HC Deb 31 March 1881 vol 260 cc427-30

Order for Second Reading read.

Motion made, and Question proposed, "That the Bill be now read a second time."—(Mr. Dodson.)


said, he had not been aware that at that hour of the night it was the intention of the Government to proceed with this Bill. It contained very important clauses, which materially affected the interests of persons who had invested large capital in cement works on the Medway. The proprietors of these works were already under considerable disadvantages in the competition they had to meet from foreign makers of cement; and if they were to be saddled with all the restrictive provisions of the present Bill they would be placed under still greater disadvantages, and the particular industry they carried on would be almost entirely destroyed. He regretted very much that his right hon. Friend the President of the Local Government Board (Mr. Dodson) had not paid more consideration to the position of these persons, and the large amount of capital they had invested in this industry. He (Mr. Otway) did not intend to oppose the second reading of this Bill; but he hoped his right hon. Friend would consider the circumstances to which he had referred, and that when the Bill went into Committee some provisions would be introduced to except the manufacturers of cement, which was a perfectly harmless manufacture, having no sanitary disadvantages attached to it, from the restrictions which it was proposed by the Bill to impose upon other manufacturing works. Ho trusted that his right hon. Friend would bear in mind the observations he now made, because an injurious interference by legislation of this kind with an important industry was really no light matter; and, certainly, if the Bill were passed in its present form, it would have that effect.


wished to urge upon the right hon. Gentleman the President of the Local Government Board the same arguments in reference to the cement works on the Thames which had been used by his hon. Friend the Member for Rochester (Mr. Otway) in the case of the cement works on the Medway. These works were threatened with interference, not only by the present Bill, but by another measure. In point of fact, there were two Bills hanging over the heads of the cement manufacturers for the destruction of their interests. It was, however, admitted, he believed, by those who supported the Bill in regard to alkali works that cement works were not of the same deleterious character. Objection might be made to the smoke and the vapour; but, on sanitary grounds, the same objections which applied to alkali works could not be sustained. He would therefore urge upon his right hon. Friend the President of the Local Government Board the necessity of fully considering that what was suitable and proper in the case of alkali works might be altogether unsuited for cement works.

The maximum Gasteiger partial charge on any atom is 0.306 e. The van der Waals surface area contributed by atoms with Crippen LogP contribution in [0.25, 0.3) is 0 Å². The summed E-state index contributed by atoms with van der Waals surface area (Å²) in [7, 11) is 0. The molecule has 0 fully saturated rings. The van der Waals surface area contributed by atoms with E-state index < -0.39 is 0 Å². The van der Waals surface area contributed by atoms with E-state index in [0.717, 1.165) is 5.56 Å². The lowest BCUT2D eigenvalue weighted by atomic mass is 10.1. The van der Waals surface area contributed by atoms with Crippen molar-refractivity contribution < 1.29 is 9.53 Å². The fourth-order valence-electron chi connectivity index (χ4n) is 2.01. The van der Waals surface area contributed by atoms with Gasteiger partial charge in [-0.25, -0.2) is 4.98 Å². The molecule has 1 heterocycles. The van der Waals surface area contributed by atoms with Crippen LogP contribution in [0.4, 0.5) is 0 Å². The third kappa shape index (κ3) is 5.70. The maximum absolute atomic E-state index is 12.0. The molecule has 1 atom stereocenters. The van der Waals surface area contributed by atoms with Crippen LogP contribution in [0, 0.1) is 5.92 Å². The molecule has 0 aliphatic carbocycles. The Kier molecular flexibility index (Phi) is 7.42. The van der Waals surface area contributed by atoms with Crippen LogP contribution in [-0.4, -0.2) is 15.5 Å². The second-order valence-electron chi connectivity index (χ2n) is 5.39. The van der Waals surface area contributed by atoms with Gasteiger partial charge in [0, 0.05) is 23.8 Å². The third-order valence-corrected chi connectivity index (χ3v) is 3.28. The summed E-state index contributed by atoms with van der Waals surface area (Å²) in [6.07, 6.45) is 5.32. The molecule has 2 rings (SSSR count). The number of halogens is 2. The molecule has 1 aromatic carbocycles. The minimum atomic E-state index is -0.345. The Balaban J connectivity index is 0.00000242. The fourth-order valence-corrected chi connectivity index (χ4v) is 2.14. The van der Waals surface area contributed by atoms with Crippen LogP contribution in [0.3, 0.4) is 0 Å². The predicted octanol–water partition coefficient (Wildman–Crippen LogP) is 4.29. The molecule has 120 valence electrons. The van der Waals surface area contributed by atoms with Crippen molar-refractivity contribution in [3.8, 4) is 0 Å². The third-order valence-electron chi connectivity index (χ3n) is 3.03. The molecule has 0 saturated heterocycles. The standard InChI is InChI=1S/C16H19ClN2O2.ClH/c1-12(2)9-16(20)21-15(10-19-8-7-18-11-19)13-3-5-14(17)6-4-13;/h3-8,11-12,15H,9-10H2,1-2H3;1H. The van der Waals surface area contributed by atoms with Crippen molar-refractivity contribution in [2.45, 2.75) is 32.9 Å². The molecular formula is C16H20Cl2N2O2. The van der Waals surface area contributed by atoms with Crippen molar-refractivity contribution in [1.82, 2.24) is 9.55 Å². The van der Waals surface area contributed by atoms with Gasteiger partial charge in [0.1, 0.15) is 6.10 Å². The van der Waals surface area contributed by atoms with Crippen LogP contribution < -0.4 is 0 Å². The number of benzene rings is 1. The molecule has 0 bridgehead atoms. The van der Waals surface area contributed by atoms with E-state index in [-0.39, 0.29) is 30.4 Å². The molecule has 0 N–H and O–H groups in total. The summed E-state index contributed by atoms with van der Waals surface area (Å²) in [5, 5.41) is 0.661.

was sorry that the Bill had been brought on at so late an hour of the night (12.15), when his hon. Friend opposite, the hon. Baronet the Member for Gravesend (Sir Sydney Waterlow), who had a Motion on the Paper to refer the Bill to a Select Committee, was not in his place. It was unfortunate, under all the circumstances, that the Bill was brought on, for he happened to know that it attracted a good deal of attention. He had himself received several letters in regard to it; and it was, therefore, to be regretted that it should be brought on at an hour of the night when hon. Members who were interested in the matter were absent. As it was highly inconvenient to discuss it in their absence, he begged to move the adjournment of the debate.

Motion made, and Question proposed, "That the Debate be now adjourned."—(Mr. R. N. Fowler.)